Washington State has been the target of fraudsters since March of 2020. Since then, 86,000 fraudulent claims have been made and experts estimate the state has lost over $1 billion in state funds.
This week, sources revealed that a software flaw could have resulted in many of the fraudulent claims being paid.
Benefit Checks Were Being Paid Before Fraud Checks Were Complete
According to the Seattle Times; The software flaw, which ESD said resided in its three-year-old claims-processing system, meant the agency was sending out benefits payments before claims had been run through a so-called discovery process to check for fraud risk.
“Claims were made, claims were paid and then discovery was run,” ESD Commissioner Suzi LeVine said during an Thursday interview. Even if unemployment claims were eventually flagged as having a high fraud risk, the sequencing flaw meant “they were already paid,” LeVine added.
In August, government officials had raised concerns that Washington State had “relaxed” their fraud controls and that led to the fraud attacks from Nigeria. LeVine denied the claim at the time.
But it turns out that the software glitch was not completely to blame. Levine admitted that even if the software was completing the fraud checks, it would have only stopped about 15% of the 86,000 that the state had paid.
She pointed to several other factors that exacerbated the problem:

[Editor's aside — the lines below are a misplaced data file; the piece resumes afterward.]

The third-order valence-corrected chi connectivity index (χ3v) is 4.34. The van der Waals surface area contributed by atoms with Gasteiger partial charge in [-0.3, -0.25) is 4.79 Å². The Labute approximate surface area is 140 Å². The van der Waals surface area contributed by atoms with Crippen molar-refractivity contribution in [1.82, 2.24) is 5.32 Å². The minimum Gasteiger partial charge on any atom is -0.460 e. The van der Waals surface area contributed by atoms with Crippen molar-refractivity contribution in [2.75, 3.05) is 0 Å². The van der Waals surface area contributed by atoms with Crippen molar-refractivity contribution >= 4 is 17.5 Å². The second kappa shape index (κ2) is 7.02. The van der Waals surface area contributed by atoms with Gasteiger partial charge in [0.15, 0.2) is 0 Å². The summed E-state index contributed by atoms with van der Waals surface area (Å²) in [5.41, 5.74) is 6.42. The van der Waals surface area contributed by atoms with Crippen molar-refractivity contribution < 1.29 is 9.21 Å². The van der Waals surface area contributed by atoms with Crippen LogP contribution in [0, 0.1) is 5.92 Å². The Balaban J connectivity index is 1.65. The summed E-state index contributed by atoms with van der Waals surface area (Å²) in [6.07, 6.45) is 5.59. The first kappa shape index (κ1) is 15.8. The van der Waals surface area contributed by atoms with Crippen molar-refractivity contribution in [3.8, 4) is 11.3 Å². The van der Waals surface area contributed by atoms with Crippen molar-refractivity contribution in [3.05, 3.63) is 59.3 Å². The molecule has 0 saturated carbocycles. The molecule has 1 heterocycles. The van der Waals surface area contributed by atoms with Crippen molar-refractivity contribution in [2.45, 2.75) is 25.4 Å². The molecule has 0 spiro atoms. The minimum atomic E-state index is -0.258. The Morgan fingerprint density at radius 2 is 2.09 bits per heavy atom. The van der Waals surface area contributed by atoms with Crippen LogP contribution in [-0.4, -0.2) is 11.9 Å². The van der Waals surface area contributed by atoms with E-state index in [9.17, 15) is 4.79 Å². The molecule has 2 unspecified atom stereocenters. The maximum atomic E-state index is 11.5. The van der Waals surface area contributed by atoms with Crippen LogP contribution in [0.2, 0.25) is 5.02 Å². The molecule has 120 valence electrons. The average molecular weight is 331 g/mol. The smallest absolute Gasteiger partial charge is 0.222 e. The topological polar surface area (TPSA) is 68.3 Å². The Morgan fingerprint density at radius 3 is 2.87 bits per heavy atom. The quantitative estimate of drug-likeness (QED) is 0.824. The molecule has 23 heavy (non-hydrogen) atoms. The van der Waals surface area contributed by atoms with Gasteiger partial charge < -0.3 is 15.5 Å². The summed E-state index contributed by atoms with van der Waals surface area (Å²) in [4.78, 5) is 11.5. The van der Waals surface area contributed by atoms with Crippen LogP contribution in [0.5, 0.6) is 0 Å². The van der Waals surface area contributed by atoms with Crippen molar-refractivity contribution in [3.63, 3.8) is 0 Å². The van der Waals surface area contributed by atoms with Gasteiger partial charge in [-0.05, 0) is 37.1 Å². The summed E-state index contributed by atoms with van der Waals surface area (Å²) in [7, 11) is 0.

- The novelty and sophistication of the attacks themselves. The attacks were so sophisticated and involved the use of stolen identities so they were well hidden. The software would not have been able to find those frauds even if it did run.
- Federal Directives To Get Money Dispersed Quickly– Emergency federal directives that were meant to get benefits to Americans quickly but which also eliminated some basic fraud safeguards. Because of this, they had to waive the additional week when the fraud checks were run anyway.
A Failure in Leadership
Washington State also points to a failure in leadership while the fraud rampaged earlier in the year.
The software flaw which was discovered way back in June 2019 was never fixed, and to make matters worse, no one informed the state of the flaw or that it had been fixed until August 2020. The glitch was kept tightly under wraps.
The Agency Is Making Organizational Changes
Washington State is taking measures to ensure that this does not happen again.
According to the Seattle Times, The agency is also recruiting for a new role, tentatively known as fraud chief, who will report directly to LeVine, Demerice said. “That way, there’s a very clear escalation path and a very clear cross-agency coordination effort,” LeVine said.